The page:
And there I witnessed something incredible. Remember, it’s late and I’m tired so hold your judgement on what I might find incredible. Low and behold, I found that my toddler had turned into a young boy. I mean a proper young boy. Outside of the incident where he showed the lady in the hotel his eyeballs (could have been a lot worse), he was dreamy.

Ok, I’ve been holding back on you. Up until now, I haven’t been that honest really because as I’m his mommy, it’s my job a). to love him and b).to be his PR woman by way of telling you ‘Oh, he is a little rap-scallion, a rogue’ etc. etc. but let me tell you when it came to the terrible twos (which by the way carries on for a good two years), he was awlful. He is what a boy is meant to be, uproarious, boisterous, spirited times ten. I no longer own a functioning lamp in my house, this larger than life Tasmanian devil has broken it along with a television, several telephones and so many pretty cups I’ve stopped counting.

And I know, it’s easy to judge and think that boy is just unruly but mainly he’s just a real character, taking over the room, a force to be reckoned with. He will break your heart and then take it back and fix it up with a hearty laugh and a hug. That said, it has been really stressful taking him out. I mean really stressful. So today, prepared to cajole him along the streets in Listowel with narration, plaumause, promises and ashamedly sometimes threats, he defied me ultimately by being absolutely adorable.

I had forgotten that it happened with my first son too, overnight, he turned from ‘terrible three’ to ‘fabulous four’ and life got a lot easier. So hold tough Mommy and Daddy if you’re reading this thinking you have produced a little heir who you will be most likely visiting behind bars someday, for unexpectedly, one day, something readjusts and they turn into the lovely boy ¬†or indeed girl they were meant to be and you think, well you don’t think, you take a gigantic sigh of relief. Phew. That was hard work. Now, go and enjoy them.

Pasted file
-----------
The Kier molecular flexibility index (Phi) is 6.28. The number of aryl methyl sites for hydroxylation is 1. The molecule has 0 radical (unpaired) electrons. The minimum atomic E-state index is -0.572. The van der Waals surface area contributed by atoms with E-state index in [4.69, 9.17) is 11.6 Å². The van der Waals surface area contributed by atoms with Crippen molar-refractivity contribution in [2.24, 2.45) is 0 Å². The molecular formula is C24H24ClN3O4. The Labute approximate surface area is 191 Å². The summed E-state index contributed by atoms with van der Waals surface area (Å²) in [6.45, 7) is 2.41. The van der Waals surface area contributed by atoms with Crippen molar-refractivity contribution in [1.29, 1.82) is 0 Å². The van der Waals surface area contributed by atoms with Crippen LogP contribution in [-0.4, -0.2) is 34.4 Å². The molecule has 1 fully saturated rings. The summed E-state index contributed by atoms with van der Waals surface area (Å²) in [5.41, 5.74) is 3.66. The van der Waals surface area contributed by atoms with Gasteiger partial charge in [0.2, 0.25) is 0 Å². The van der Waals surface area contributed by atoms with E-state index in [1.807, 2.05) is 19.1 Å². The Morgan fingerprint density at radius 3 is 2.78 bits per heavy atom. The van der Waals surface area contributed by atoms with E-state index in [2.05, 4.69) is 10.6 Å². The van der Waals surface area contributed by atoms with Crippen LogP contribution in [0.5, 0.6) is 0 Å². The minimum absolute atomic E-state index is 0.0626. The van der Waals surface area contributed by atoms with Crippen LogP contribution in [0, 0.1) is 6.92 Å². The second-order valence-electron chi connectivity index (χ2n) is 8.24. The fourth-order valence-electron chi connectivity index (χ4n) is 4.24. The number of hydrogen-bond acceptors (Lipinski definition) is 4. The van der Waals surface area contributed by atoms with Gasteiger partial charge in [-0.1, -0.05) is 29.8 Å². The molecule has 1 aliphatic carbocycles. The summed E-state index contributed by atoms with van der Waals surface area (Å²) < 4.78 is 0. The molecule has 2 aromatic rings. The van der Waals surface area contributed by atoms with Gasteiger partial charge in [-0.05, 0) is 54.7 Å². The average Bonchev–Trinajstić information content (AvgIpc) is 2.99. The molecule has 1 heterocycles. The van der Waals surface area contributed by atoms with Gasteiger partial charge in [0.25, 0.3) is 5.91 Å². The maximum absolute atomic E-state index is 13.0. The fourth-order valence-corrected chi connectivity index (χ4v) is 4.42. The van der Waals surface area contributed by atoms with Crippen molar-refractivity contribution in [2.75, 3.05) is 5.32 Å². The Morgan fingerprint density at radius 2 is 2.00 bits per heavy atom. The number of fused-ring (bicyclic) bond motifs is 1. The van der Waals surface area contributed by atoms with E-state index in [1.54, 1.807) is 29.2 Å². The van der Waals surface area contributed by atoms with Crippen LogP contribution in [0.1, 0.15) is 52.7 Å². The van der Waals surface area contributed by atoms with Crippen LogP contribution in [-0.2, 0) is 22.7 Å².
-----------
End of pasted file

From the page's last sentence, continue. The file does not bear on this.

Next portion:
Just a Spring Day

It’s just a Spring day on an ordinary Dairy farm in North Kerry. Farming wise, we’re on the threshold of the year. You need not react to anything the sky bestows on you as it has this year’s farming faith in her hands. Last week it rained and rained and the cows stayed in, the land was wet and we knew we needed a couple of good, dry weeks.

Low and behold, she turned, April has come and brought with her some fine weather. Drying the fields weather. I dare not type it. It’s fine weather. We know, April could throw anything at us yet but sur’ we’re ready. We’ve been here in all states of Grace, smiling, knowingly. The farmer himself, being of Hearthill, is more adept at not reacting to the weather, his wife on the other hand wills it to be and then it is or it isn’t.

For today, there’s talk of wobbly tooths, sunshine and a hot chocolate picnic on the beach. All under a powerful sky, to the backdrop of the mountains of Co. Kerry, Ireland. Ordinary stuff. Ordinary, beautiful stuff.

Your Spring day to enjoy.